Alas, there is no reason to believe this state of affairs will change anytime soon. One of the problems with the European approach to power is practical: grossly insufficient defense outlays. The paltry percentages of national budgets earmarked for defense across the continent make credible projections of power impossible. This became painfully evident in 2011, when French and British warplanes ran out of bombs after a few dozen sorties in Libya, leaving the mission’s fate in American hands.
The more profound problem underlying Europe’s strategic dependence, however, is conceptual. Even Ischinger struggles to grasp it fully, since his grand proposal to ameliorate the Syrian ordeal was not a credible exercise of power to establish, say, a no-fly zone over Syrian territory, but “a contact group” between world powers to foster “negotiations” that might have resolved the conflict. Such a group, he writes, would have sought “dialogue with the Russian Federation, the United States, and the Arab countries.” Left unmentioned here is Assad’s chief ally, the Iranian theocracy, which has tirelessly maintained its blood-stained client in power for over a decade of war, untroubled by the prospect of punitive measures from civilized powers.
Ischinger also betrays a profound misunderstanding of what the world order is, and what it isn’t. In classic European fashion, he repeatedly references the “rules-based order,” as if any pristine system of international law and regulation had ever really come into existence after Europe and Asia were pacified in World War Two. A liberal order did indeed follow the fratricidal wars in the first half of the 20th century, but on strategic matters it was scarcely built on equitable terms.
Although American statecraft was guided by a complex and expansive definition of self-interest with ample consideration for the welfare of others, it was by no means guaranteed by a balance of power. It was, rather, an order arranged by American hard power in service of an international environment favorable to American interests and American principles.
Some might imagine that the United States has bound itself and others to an order based on rules and restraints, but the record of American activism in the world proves otherwise. Strict rules about the use of force would only present a hindrance when the national security and the maintenance of civilization is at stake, since any kind of order among nations has always been a product not of superior morality but of superior power.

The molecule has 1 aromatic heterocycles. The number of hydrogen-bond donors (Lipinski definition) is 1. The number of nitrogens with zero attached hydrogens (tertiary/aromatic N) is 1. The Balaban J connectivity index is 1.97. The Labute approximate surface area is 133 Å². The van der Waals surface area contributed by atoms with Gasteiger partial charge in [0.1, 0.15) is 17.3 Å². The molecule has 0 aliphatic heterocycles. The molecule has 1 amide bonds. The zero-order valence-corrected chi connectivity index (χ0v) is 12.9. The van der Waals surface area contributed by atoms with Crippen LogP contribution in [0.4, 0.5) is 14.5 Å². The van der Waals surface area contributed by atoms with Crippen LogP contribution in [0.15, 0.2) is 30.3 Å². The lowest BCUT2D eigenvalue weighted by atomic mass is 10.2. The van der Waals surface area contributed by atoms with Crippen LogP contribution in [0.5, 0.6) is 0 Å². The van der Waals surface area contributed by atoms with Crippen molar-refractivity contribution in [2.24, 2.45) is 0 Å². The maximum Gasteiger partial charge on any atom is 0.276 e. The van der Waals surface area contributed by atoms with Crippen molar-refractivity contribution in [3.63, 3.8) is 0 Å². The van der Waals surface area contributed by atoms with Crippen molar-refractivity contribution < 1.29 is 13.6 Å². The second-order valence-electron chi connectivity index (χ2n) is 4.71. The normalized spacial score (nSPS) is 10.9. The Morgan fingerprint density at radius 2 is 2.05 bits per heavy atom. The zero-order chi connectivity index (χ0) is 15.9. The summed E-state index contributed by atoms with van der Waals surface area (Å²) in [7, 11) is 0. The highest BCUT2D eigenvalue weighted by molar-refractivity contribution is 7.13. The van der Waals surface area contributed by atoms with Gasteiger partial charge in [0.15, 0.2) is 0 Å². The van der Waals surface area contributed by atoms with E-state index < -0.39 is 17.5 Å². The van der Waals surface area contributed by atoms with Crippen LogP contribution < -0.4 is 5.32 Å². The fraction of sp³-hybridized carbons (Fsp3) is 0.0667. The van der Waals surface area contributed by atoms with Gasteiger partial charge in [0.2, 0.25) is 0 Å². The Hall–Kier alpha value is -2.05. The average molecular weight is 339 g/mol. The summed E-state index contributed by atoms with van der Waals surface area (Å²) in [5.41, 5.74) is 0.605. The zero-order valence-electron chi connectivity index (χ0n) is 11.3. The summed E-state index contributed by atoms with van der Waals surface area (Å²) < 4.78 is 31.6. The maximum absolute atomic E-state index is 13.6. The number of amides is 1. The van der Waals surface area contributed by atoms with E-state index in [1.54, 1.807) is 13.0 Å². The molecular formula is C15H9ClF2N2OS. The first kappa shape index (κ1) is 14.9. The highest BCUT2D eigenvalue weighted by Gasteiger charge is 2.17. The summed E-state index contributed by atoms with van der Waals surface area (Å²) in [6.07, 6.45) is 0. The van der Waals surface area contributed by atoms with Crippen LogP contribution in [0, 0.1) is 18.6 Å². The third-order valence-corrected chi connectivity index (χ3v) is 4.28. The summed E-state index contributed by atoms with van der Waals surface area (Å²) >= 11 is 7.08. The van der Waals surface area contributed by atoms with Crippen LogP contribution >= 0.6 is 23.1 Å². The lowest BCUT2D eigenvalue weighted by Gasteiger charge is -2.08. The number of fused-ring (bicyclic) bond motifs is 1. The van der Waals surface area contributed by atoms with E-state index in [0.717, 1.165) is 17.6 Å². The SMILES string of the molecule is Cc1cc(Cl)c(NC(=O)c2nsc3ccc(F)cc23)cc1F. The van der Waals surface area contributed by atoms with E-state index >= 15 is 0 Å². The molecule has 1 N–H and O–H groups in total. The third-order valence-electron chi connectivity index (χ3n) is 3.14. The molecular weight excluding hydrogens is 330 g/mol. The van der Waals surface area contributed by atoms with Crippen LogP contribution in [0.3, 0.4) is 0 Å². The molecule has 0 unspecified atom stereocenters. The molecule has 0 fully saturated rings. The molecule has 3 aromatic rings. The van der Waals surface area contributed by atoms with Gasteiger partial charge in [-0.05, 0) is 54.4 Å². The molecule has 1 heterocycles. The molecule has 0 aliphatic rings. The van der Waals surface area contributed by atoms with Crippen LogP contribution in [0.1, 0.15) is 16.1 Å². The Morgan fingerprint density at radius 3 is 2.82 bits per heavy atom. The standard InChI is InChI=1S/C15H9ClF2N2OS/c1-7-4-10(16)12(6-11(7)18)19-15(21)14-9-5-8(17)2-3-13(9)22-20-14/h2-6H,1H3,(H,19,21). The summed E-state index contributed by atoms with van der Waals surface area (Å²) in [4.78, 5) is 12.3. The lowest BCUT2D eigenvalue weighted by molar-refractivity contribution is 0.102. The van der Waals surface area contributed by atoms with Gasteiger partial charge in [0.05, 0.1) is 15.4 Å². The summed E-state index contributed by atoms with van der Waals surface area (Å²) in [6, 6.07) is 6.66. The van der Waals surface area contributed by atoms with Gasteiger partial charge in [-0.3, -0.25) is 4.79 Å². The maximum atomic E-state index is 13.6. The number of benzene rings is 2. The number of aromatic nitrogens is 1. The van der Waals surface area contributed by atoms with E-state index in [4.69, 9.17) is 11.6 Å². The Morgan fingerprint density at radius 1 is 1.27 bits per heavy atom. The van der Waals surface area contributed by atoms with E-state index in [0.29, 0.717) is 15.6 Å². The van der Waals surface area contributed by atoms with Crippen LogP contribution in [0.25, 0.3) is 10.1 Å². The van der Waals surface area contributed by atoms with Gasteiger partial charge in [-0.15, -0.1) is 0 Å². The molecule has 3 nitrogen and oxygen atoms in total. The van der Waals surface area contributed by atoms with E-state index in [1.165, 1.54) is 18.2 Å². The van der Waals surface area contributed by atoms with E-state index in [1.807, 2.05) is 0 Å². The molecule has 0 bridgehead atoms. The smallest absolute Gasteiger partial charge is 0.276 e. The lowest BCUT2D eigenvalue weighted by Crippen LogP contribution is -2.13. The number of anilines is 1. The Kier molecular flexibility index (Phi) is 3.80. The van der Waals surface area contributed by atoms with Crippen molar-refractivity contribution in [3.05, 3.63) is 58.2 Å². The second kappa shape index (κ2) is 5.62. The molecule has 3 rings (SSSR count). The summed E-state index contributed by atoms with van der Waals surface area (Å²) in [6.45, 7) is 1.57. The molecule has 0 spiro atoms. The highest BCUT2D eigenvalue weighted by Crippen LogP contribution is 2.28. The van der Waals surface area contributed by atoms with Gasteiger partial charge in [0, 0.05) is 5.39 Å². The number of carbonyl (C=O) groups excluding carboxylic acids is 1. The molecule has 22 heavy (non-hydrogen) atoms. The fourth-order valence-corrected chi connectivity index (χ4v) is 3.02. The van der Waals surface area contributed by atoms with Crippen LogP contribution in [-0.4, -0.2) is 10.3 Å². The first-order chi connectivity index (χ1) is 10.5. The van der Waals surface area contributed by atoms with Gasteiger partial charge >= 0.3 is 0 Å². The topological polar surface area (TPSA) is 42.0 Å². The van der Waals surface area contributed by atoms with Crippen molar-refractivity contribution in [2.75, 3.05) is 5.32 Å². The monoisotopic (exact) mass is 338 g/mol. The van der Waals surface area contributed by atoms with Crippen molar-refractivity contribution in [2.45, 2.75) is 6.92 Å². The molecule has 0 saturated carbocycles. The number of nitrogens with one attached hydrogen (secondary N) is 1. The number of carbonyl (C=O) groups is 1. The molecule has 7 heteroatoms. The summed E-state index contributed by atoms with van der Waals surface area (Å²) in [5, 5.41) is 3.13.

A better guide to the projection of power was Cicero, who asserted the vital importance of security: Res publica suprema lex. In time, this claim would be echoed by the postwar American diplomat Dean Acheson: “The survival of states is not subject to law.” Tempered by a deep suspicion of international institutions, to say nothing of the “entangling alliances” warned against by America’s founders, American statesmen have never hesitated to flout enlightened global “norms” whenever they found it expedient to do so. The US has used force repeatedly in defiance of international laws (the war over Kosovo, for instance, had no UN authorization, and the raids to kill jihadist bandits like Osama bin Laden and Omar al Baghdadi had no international sanction).
Failing to understand the profound duties of global power, Ischinger can hardly grasp this point. If the liberal order was not the product of natural forces and respect for the law but rather the creation of American hegemony, it has a number of troubling implications in our era that World in Danger cannot discern and does not fully describe. The most arresting consideration is that the willful decline of American power—and the inability or unwillingness of Europe to arm itself and shoulder the burden—spells the inexorable decline of the American order.
The dangers in the international system today have made some in Europe take a hard look at what the return of great power rivalry means to their hearths and homes, and to those of the world beyond. As American security guarantees have fallen under challenge and become more tenuous worldwide, it is not simply Afghan security forces or Taiwanese diplomats that have begun to tremble. In Europe, there is growing demand for governments to pool their resources and become a credible voice, and a capable player, on the world stage. But decades of actively dampening its military spirit has left Europe woefully unprepared—morally and materially—for the immense challenges entailed by that enterprise. The imminent menace now faced by Ukraine is a direct result of the unrestrained idealism prevalent on the European continent in the postwar era.
Even as astute and alarmed an observer as Ischinger seems hard-pressed to recognize the full gravity of this situation. Though he rightly senses that division and weakness prevail throughout the West today—and that this will continue to be ruthlessly exploited by the enemies of the liberal order—Europe in its current state will not be able to supply mortar to the disintegrating free world, let alone fill the growing vacancy of global leadership.
Ischinger perfectly understands why this is so. Across the continent, he concludes, “debate on these fundamental foreign policy questions of our time is avoided rather than sought.” Readers of World in Danger will find a fresh reason to consider the critical questions that so many on both sides of the Atlantic have avoided for too long. The most perceptive answers, alas, will have to be found elsewhere.